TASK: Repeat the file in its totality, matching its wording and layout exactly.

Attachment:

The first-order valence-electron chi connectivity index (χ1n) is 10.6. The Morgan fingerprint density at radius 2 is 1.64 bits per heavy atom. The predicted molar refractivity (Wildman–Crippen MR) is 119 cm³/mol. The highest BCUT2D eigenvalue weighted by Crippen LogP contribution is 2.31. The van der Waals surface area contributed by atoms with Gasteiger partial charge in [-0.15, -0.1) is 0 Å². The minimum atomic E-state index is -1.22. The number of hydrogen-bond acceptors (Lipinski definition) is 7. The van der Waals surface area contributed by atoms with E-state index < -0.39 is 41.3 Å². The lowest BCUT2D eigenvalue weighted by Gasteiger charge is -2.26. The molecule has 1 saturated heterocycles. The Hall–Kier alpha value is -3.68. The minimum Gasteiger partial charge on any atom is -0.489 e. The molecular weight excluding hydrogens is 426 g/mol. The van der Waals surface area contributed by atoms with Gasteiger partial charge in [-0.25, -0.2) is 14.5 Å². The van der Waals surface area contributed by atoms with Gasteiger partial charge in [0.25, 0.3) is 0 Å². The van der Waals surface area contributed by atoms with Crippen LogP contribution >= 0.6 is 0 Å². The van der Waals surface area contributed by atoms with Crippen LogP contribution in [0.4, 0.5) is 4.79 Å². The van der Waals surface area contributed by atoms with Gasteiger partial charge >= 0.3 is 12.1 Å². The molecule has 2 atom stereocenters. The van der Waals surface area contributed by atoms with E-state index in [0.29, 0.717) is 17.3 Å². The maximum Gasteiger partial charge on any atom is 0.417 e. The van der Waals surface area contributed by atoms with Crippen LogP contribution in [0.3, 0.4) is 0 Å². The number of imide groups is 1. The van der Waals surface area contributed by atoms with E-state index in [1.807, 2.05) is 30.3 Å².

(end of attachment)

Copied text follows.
The first-order valence-electron chi connectivity index (χ1n) is 10.6. The Morgan fingerprint density at radius 2 is 1.64 bits per heavy atom. The predicted molar refractivity (Wildman–Crippen MR) is 119 cm³/mol. The highest BCUT2D eigenvalue weighted by Crippen LogP contribution is 2.31. The van der Waals surface area contributed by atoms with Gasteiger partial charge in [-0.15, -0.1) is 0 Å². The minimum atomic E-state index is -1.22. The number of hydrogen-bond acceptors (Lipinski definition) is 7. The van der Waals surface area contributed by atoms with E-state index < -0.39 is 41.3 Å². The lowest BCUT2D eigenvalue weighted by Gasteiger charge is -2.26. The molecule has 1 saturated heterocycles. The Hall–Kier alpha value is -3.68. The minimum Gasteiger partial charge on any atom is -0.489 e. The molecular weight excluding hydrogens is 426 g/mol. The van der Waals surface area contributed by atoms with Gasteiger partial charge in [-0.25, -0.2) is 14.5 Å². The van der Waals surface area contributed by atoms with Gasteiger partial charge in [0.25, 0.3) is 0 Å². The van der Waals surface area contributed by atoms with Crippen LogP contribution >= 0.6 is 0 Å². The van der Waals surface area contributed by atoms with Crippen LogP contribution in [0.4, 0.5) is 4.79 Å². The van der Waals surface area contributed by atoms with Gasteiger partial charge >= 0.3 is 12.1 Å². The molecule has 2 atom stereocenters. The van der Waals surface area contributed by atoms with E-state index in [0.29, 0.717) is 17.3 Å². The maximum Gasteiger partial charge on any atom is 0.417 e. The van der Waals surface area contributed by atoms with Crippen LogP contribution in [0.3, 0.4) is 0 Å². The number of imide groups is 1. The van der Waals surface area contributed by atoms with E-state index in [1.807, 2.05) is 30.3 Å².